How Not to Make Your Co-Workers Want to Pull Their Hair Out When Receiving Your Emails

IMG_8925_opt

30 Jun

It’s another typical morning and the sun is shining brightly as I sit down in my comfy office chair, ready to tackle the shlew of new emails in my inbox. Being a morning person, I am in a pretty darn good mood as I start tackling them one by one, when the inevitable happens. I open an email and am instantly overwhelmed with way too many words. Ugh. Multiple paragraphs that will actually require me to scroll down to read all of it. Seriously? What was this person thinking by sending an email with so much information in it that my first reaction is to lose focus?

So what do I usually do next? Well, I close the email and mark it as unread, of course. Maybe I will come back around and read it later, if it does not get buried in my inbox before then.

In this world of diminished attention spans and a long laundry list of items on our to-do list every day, being brief and to the point is an absolute must for success. When you write an email, you must immediately capture the attention of the reader if you expect any sort of timely response and action.

What tips will ensure that your email gets read?

Clear call to action right up front

Within the first 2 sentences, state what you need from the reader as they will immediately know what is expected. Having the context up front is beneficial so that the details to follow then help to provide the explanation. Too often, people tend to start with a drawn out story and the recipient is helplessly scanning ahead to figure out what the true need is.

Write only 1 or 2 paragraphs

You have heard the old saying – less is more. It truly is. Also 2 paragraphs does not mean countless number of sentences in each! I am also a huge fan of bullet points for multiple details as they are easier to scan and absorb vs. having to read full sentences.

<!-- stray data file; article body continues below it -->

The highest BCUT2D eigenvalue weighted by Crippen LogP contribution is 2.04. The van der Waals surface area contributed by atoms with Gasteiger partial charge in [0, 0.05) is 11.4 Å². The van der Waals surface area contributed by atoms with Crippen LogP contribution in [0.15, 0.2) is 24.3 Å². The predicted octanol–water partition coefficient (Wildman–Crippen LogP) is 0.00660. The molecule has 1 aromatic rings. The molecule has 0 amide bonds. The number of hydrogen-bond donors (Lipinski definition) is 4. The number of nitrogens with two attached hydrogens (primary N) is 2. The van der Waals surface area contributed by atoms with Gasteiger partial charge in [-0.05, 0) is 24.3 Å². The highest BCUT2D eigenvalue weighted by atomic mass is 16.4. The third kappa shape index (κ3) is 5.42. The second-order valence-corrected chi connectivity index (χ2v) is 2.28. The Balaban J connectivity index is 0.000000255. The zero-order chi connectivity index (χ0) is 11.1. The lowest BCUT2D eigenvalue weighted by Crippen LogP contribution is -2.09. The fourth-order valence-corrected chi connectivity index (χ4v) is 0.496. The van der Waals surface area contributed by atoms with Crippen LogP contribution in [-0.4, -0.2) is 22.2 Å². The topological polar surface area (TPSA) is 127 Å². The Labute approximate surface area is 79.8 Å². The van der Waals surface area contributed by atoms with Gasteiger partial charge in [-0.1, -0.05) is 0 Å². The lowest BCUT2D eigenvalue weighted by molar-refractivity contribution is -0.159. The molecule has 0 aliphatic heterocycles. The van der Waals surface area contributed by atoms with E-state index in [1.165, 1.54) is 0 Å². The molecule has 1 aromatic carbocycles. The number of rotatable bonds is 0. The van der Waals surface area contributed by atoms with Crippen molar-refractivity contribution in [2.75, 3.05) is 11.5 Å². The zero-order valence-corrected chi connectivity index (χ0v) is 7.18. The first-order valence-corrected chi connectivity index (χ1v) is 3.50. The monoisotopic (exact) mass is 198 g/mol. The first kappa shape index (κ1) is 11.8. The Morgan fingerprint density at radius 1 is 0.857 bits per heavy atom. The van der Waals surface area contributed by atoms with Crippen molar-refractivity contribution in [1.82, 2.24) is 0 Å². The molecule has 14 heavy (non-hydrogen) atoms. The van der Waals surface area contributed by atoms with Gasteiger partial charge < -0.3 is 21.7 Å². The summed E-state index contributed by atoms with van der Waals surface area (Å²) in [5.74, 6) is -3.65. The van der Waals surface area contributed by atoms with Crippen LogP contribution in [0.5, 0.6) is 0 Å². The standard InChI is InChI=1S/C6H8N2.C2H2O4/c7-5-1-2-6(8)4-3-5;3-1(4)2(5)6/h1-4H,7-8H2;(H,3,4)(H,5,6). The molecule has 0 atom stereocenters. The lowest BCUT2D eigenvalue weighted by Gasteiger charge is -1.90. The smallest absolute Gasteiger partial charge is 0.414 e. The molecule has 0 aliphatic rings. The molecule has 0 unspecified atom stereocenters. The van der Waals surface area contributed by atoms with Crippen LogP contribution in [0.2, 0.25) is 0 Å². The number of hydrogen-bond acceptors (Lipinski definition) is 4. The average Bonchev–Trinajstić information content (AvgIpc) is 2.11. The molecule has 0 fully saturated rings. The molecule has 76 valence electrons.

What will cause frustration?

Too much detail

Become better at getting right to the point and including only the details that are really needed. Leave out the fluffy details as you can always follow up with those later if needed. Reread your email, before sending, and remove any extra information that is not needed right away.

No explicit call to action

Have you ever received an email, read it, and then wondered what the point was? Sure you have. So make sure you clearly state your question or reason that you are sending the email in the first place.

I know that there will be many people who will argue that there are times when it is impossible to summarize with a couple of paragraphs. It’s simple. When that happens, you should be discussing the issue in person instead and not sending an email at all.

Mastering the art of summarizing your point in a few words will pay huge rewards. The best part? Your recipients will start reading your emails! Your name in their inbox will instantly signify an easy email to get through and take care of. That of course, will yield you more responses, making you more efficient. Better yet, you will quickly earn respect by those you work with. That my friends, is a sure fire way to put you on a path to success.

Deirdre Clarke
Deirdre Clarke
dclarke@bandwidth.com

Deirdre is currently a Director of Product Management at Bandwidth in Raleigh, North Carolina. She started her career as a software developer, after graduating from Rutgers with a degree in Computer Science. Before moving to Bandwidth in 2014, she was at Motorola for 18 years where she started as a software developer and then made the leap to more of a business role in product management in 2007. In this new role, she really flourished and today still enjoys creating new software products and features to help solve problems for her customers. At Bandwidth, she spearheads new software products in the call tracking and anonymous calling arenas. In her spare time, she is a deeply involved in the Triangle TechGirlz program, helping to ignite young girls' interest in future tech careers.

No Comments

Post A Comment